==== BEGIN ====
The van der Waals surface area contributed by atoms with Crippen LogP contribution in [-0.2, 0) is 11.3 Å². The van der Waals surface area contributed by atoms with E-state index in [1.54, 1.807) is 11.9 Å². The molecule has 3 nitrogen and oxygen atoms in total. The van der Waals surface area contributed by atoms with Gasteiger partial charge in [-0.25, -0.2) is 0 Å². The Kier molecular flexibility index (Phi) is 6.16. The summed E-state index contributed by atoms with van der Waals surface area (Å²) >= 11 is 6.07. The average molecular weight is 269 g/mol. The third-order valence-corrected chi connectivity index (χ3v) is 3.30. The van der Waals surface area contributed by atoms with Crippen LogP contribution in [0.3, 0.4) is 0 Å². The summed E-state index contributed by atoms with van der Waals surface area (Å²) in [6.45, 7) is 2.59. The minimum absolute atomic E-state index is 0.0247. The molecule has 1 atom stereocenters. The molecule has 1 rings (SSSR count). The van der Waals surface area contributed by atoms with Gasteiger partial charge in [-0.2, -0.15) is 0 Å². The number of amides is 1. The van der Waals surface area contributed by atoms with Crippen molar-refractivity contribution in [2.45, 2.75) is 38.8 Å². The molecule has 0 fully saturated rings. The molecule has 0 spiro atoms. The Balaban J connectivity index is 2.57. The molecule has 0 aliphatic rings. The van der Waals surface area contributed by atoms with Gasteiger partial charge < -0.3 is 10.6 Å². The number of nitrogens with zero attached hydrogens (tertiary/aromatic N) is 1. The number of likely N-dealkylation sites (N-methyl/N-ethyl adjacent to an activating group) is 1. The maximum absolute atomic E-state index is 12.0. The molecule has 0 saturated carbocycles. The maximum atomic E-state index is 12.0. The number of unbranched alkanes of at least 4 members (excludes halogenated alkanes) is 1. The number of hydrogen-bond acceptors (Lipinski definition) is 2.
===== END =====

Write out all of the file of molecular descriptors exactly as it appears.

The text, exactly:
The van der Waals surface area contributed by atoms with Crippen LogP contribution in [-0.2, 0) is 11.3 Å². The van der Waals surface area contributed by atoms with E-state index in [1.54, 1.807) is 11.9 Å². The molecule has 3 nitrogen and oxygen atoms in total. The van der Waals surface area contributed by atoms with Gasteiger partial charge in [-0.25, -0.2) is 0 Å². The Kier molecular flexibility index (Phi) is 6.16. The summed E-state index contributed by atoms with van der Waals surface area (Å²) >= 11 is 6.07. The average molecular weight is 269 g/mol. The third-order valence-corrected chi connectivity index (χ3v) is 3.30. The van der Waals surface area contributed by atoms with Crippen LogP contribution in [0.3, 0.4) is 0 Å². The summed E-state index contributed by atoms with van der Waals surface area (Å²) in [6.45, 7) is 2.59. The minimum absolute atomic E-state index is 0.0247. The molecule has 1 atom stereocenters. The molecule has 1 rings (SSSR count). The van der Waals surface area contributed by atoms with Gasteiger partial charge in [-0.2, -0.15) is 0 Å². The number of amides is 1. The van der Waals surface area contributed by atoms with Crippen molar-refractivity contribution in [2.45, 2.75) is 38.8 Å². The molecule has 0 fully saturated rings. The molecule has 0 spiro atoms. The Balaban J connectivity index is 2.57. The molecule has 0 aliphatic rings. The van der Waals surface area contributed by atoms with Gasteiger partial charge < -0.3 is 10.6 Å². The number of nitrogens with zero attached hydrogens (tertiary/aromatic N) is 1. The number of likely N-dealkylation sites (N-methyl/N-ethyl adjacent to an activating group) is 1. The maximum absolute atomic E-state index is 12.0. The molecule has 0 saturated carbocycles. The maximum atomic E-state index is 12.0. The number of unbranched alkanes of at least 4 members (excludes halogenated alkanes) is 1. The number of hydrogen-bond acceptors (Lipinski definition) is 2.